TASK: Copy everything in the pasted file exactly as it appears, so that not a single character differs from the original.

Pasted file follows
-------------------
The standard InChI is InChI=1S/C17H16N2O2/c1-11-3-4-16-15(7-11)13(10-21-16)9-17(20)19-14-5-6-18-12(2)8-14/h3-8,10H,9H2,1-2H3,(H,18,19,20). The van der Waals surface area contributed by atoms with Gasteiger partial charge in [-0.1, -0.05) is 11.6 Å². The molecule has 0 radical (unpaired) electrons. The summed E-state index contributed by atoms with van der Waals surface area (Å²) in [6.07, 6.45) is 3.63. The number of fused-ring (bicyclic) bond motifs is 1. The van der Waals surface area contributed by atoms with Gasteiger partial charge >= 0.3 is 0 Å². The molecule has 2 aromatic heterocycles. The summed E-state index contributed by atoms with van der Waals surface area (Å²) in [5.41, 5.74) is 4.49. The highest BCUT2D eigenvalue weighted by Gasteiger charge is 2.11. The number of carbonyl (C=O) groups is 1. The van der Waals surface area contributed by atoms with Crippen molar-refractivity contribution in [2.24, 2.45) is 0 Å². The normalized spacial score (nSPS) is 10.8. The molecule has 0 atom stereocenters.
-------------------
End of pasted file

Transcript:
The standard InChI is InChI=1S/C17H16N2O2/c1-11-3-4-16-15(7-11)13(10-21-16)9-17(20)19-14-5-6-18-12(2)8-14/h3-8,10H,9H2,1-2H3,(H,18,19,20). The van der Waals surface area contributed by atoms with Gasteiger partial charge in [-0.1, -0.05) is 11.6 Å². The molecule has 0 radical (unpaired) electrons. The summed E-state index contributed by atoms with van der Waals surface area (Å²) in [6.07, 6.45) is 3.63. The number of fused-ring (bicyclic) bond motifs is 1. The van der Waals surface area contributed by atoms with Gasteiger partial charge >= 0.3 is 0 Å². The molecule has 2 aromatic heterocycles. The summed E-state index contributed by atoms with van der Waals surface area (Å²) in [5.41, 5.74) is 4.49. The highest BCUT2D eigenvalue weighted by Gasteiger charge is 2.11. The number of carbonyl (C=O) groups is 1. The van der Waals surface area contributed by atoms with Crippen molar-refractivity contribution in [2.24, 2.45) is 0 Å². The normalized spacial score (nSPS) is 10.8. The molecule has 0 atom stereocenters.